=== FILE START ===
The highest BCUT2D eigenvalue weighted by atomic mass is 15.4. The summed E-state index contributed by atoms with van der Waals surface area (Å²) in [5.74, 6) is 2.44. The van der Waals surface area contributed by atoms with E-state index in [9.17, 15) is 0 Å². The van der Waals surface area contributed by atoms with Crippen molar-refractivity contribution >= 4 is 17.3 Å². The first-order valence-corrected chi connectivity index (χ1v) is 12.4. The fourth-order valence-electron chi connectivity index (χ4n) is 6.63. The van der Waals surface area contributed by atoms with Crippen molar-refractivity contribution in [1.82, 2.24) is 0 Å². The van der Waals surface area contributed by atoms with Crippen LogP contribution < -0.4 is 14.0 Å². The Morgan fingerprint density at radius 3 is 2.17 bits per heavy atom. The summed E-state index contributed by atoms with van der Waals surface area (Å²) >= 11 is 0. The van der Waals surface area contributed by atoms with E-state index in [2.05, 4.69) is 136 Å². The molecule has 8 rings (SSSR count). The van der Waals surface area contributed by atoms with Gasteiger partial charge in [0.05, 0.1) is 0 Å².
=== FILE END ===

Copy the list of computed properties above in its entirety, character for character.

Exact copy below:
The highest BCUT2D eigenvalue weighted by atomic mass is 15.4. The summed E-state index contributed by atoms with van der Waals surface area (Å²) in [5.74, 6) is 2.44. The van der Waals surface area contributed by atoms with E-state index in [9.17, 15) is 0 Å². The van der Waals surface area contributed by atoms with Crippen molar-refractivity contribution >= 4 is 17.3 Å². The first-order valence-corrected chi connectivity index (χ1v) is 12.4. The fourth-order valence-electron chi connectivity index (χ4n) is 6.63. The van der Waals surface area contributed by atoms with Crippen molar-refractivity contribution in [1.82, 2.24) is 0 Å². The van der Waals surface area contributed by atoms with Crippen LogP contribution < -0.4 is 14.0 Å². The Morgan fingerprint density at radius 3 is 2.17 bits per heavy atom. The summed E-state index contributed by atoms with van der Waals surface area (Å²) >= 11 is 0. The van der Waals surface area contributed by atoms with E-state index in [2.05, 4.69) is 136 Å². The molecule has 8 rings (SSSR count). The van der Waals surface area contributed by atoms with Gasteiger partial charge in [0.05, 0.1) is 0 Å².